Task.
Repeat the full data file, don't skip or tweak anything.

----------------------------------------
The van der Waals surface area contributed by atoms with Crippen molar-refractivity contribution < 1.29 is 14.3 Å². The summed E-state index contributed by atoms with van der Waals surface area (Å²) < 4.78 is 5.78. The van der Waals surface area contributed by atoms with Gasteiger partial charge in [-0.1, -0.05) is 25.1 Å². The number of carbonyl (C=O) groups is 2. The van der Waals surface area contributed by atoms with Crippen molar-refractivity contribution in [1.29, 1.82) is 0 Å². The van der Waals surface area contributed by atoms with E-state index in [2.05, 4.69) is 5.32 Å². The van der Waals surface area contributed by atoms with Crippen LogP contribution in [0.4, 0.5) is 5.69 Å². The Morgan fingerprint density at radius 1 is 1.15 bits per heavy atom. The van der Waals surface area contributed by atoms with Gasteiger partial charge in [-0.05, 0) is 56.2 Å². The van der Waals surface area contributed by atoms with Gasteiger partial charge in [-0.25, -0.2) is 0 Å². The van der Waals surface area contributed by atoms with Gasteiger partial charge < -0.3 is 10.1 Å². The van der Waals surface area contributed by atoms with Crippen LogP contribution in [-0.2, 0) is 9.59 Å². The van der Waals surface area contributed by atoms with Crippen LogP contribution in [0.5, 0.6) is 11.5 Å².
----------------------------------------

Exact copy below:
The van der Waals surface area contributed by atoms with Crippen molar-refractivity contribution < 1.29 is 14.3 Å². The summed E-state index contributed by atoms with van der Waals surface area (Å²) < 4.78 is 5.78. The van der Waals surface area contributed by atoms with Gasteiger partial charge in [-0.1, -0.05) is 25.1 Å². The number of carbonyl (C=O) groups is 2. The van der Waals surface area contributed by atoms with Crippen molar-refractivity contribution in [1.29, 1.82) is 0 Å². The van der Waals surface area contributed by atoms with E-state index in [2.05, 4.69) is 5.32 Å². The van der Waals surface area contributed by atoms with Crippen LogP contribution in [0.4, 0.5) is 5.69 Å². The Morgan fingerprint density at radius 1 is 1.15 bits per heavy atom. The van der Waals surface area contributed by atoms with Gasteiger partial charge in [-0.05, 0) is 56.2 Å². The van der Waals surface area contributed by atoms with Gasteiger partial charge in [-0.25, -0.2) is 0 Å². The van der Waals surface area contributed by atoms with Gasteiger partial charge < -0.3 is 10.1 Å². The van der Waals surface area contributed by atoms with Crippen LogP contribution in [-0.2, 0) is 9.59 Å². The van der Waals surface area contributed by atoms with Crippen LogP contribution in [0.5, 0.6) is 11.5 Å².